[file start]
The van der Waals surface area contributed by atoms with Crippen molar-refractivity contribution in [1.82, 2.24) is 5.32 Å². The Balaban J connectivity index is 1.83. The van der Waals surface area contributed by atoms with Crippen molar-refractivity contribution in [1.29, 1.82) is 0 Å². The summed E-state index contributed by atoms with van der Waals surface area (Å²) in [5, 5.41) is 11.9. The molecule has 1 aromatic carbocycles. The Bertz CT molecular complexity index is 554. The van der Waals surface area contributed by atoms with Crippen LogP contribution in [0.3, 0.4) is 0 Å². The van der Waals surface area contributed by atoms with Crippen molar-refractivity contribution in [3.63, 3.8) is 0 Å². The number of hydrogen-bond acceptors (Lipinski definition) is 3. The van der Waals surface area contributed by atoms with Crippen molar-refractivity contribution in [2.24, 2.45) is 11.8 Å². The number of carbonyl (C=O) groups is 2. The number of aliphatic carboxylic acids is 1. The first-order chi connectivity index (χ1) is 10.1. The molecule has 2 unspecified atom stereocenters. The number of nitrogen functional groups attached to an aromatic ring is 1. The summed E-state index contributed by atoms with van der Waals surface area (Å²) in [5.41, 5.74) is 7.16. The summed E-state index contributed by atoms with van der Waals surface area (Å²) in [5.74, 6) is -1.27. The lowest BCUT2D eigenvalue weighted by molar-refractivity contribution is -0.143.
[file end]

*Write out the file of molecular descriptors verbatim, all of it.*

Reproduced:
The van der Waals surface area contributed by atoms with Crippen molar-refractivity contribution in [1.82, 2.24) is 5.32 Å². The Balaban J connectivity index is 1.83. The van der Waals surface area contributed by atoms with Crippen molar-refractivity contribution in [1.29, 1.82) is 0 Å². The summed E-state index contributed by atoms with van der Waals surface area (Å²) in [5, 5.41) is 11.9. The molecule has 1 aromatic carbocycles. The Bertz CT molecular complexity index is 554. The van der Waals surface area contributed by atoms with Crippen LogP contribution in [0.3, 0.4) is 0 Å². The van der Waals surface area contributed by atoms with Crippen molar-refractivity contribution in [3.63, 3.8) is 0 Å². The number of hydrogen-bond acceptors (Lipinski definition) is 3. The van der Waals surface area contributed by atoms with Crippen molar-refractivity contribution in [2.24, 2.45) is 11.8 Å². The number of carbonyl (C=O) groups is 2. The number of aliphatic carboxylic acids is 1. The first-order chi connectivity index (χ1) is 10.1. The molecule has 2 unspecified atom stereocenters. The number of nitrogen functional groups attached to an aromatic ring is 1. The summed E-state index contributed by atoms with van der Waals surface area (Å²) in [5.41, 5.74) is 7.16. The summed E-state index contributed by atoms with van der Waals surface area (Å²) in [5.74, 6) is -1.27. The lowest BCUT2D eigenvalue weighted by molar-refractivity contribution is -0.143.